By CHUCKIE MAGGIO
St. Bonaventure basketball fans who want to check out Dominick Welch’s rapping talents are provided with a friendly disclaimer in his Soundcloud ode to teammate Osun Osunniyi.
“I don’t even gotta say this/But Bonnies please don’t play this/I don’t know how you’ll take it/But baby we don’t fake it.”
Welch, who picked up the hobby in his prep year at the SPIRE Institute, played a pivotal role in Bonaventure’s 2019 turnaround. After missing nine non-conference games with a broken toe, the 6-foot-5 Buffalo native was the team’s best three-point threat in Atlantic 10 play before breaking out with 12 points and seven rebounds a game in the A-10 Tournament.
“Last year we had a drought/But something came about/They was talking down/They ain’t have no faith/But we earned that sh-t/The start of something new/Y’all don’t got no clue/What we about to do.”
Dissing your own fanbase on a track is a bold move, but “Domo D” (Welch’s rap alias) has mended fences with Bona Nation; he called them “the best fans in college basketball hands down” in May.
“They listened to it a little bit, started to spread it around,” Welch recalled. “I’ve got a couple people out here.”
Mark Schmidt and the St. Bonaventure coaching staff invested significant time drawing Welch to SBU, through a high school career at Cheektowaga that ended with him scoring more points than anyone in Western New York history and a prep season at SPIRE that only confirmed Bona’s interest.
Schmidt spoke uncharacteristically highly of his star freshmen last year. “I’m lucky to be able to coach them… They’re special players,” he said after last year’s A-10 Tournament quarterfinal victory over George Mason, when Welch buried six three-pointers to help dispatch the Patriots. On the Marching to Madness podcast with Blake Lovell and Ken Cross earlier this month, Schmidt called Welch “one of our biggest surprises” and expressed the desire to see him increase his scoring average to 12 or 13 points a contest.
“If he wasn’t our best player at the end of the year, he was one of the top three guys,” Schmidt commented. “He can really shoot the ball… He’s learned the system, he understands the whole defensive part of it and he’s gonna be a big key. Him shooting 36 percent (from three), hopefully he can shoot over 40 percent… That’s the next step in his development.
“He was just a jump shooter. Now he’s worked on his ball-handling and can take guys off the dribble a little bit. I think he’s gonna surprise some people. He’s really made strides through last season and he’s had a great offseason.”
Bonaventure averaged just 6.1 three-point makes a game last year, tied for 309th out of 353 Division I teams. Welch made nearly a third of those. He understands his role in the offense and the need to be more prolific from deep.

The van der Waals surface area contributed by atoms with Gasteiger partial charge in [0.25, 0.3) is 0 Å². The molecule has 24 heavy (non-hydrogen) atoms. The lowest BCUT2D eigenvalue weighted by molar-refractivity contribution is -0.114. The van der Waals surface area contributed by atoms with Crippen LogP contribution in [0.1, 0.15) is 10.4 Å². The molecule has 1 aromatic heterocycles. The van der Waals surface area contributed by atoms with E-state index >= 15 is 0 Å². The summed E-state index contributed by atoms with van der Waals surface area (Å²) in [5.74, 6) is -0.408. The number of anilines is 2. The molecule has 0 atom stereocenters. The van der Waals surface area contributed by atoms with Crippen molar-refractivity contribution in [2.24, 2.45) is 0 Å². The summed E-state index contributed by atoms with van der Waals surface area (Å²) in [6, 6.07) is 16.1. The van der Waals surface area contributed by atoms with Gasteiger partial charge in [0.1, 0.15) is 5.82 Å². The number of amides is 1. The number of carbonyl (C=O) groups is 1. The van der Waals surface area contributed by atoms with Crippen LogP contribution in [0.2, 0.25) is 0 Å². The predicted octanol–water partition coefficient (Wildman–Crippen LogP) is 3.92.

“I’m glad I can carry over my game from last year and just evolve it even more,” Welch assessed. “Just try to be more consistent with my jumper, and that’s pretty much it.”
The Bonnies lost 25 points a game when Courtney Stockard and LaDarien Griffin graduated in May, making the potential five-point increase in Welch’s production more of an expectation than an added bonus.
Stockard got a first-hand look at Welch’s development last year when they matched up in the Reilly Center. Stockard joked that the reason Welch improved so much after being sidelined was “him having to guard me and me guarding him in practice.”
“My lockdown defense got him better,” Stockard cracked from Finland. “Nah but for real though, Dom really knows how to play the game the right way and works hard, has a pretty high IQ and good feel for the game… He’s always active, moves well without the ball and always crashes the glass.”
Welch made 43 threes in 2018-19, but one of his misses kept him thinking over the long offseason.
Before Nelson Kaputo’s three-pointer failed to find bottom on Bonaventure’s last shot in the A-10 championship, Welch had an open three of his own. Curling off a cross screen with Kyle Lofton that lost his defender, he received a Kaputo pass on the wing and hoisted the shot, which missed off the front iron. He corralled his own rebound after a few deflections but Lofton’s ensuing layup missed the mark, leaving the Bonnies in desperation mode on the last possession.
Welch posted the play on his Instagram story in July. On an app where users notoriously mask the negative aspects of their lives by providing glowing, filtered images of their successes and crowning moments, Welch didn’t shy away from reliving one of his worst.
“Motivation!” the caption read. “Won’t happen again.”
“I feel like we finished strong last year,” Welch explained. “It didn’t end the way we wanted it to, but I just feel like all the returners coming back, we’ve just gotta bring the confidence that we had from last year over to this season and try to get the new guys involved with us.”
The sophomore’s next Bonaventure basketball song is yet to be written.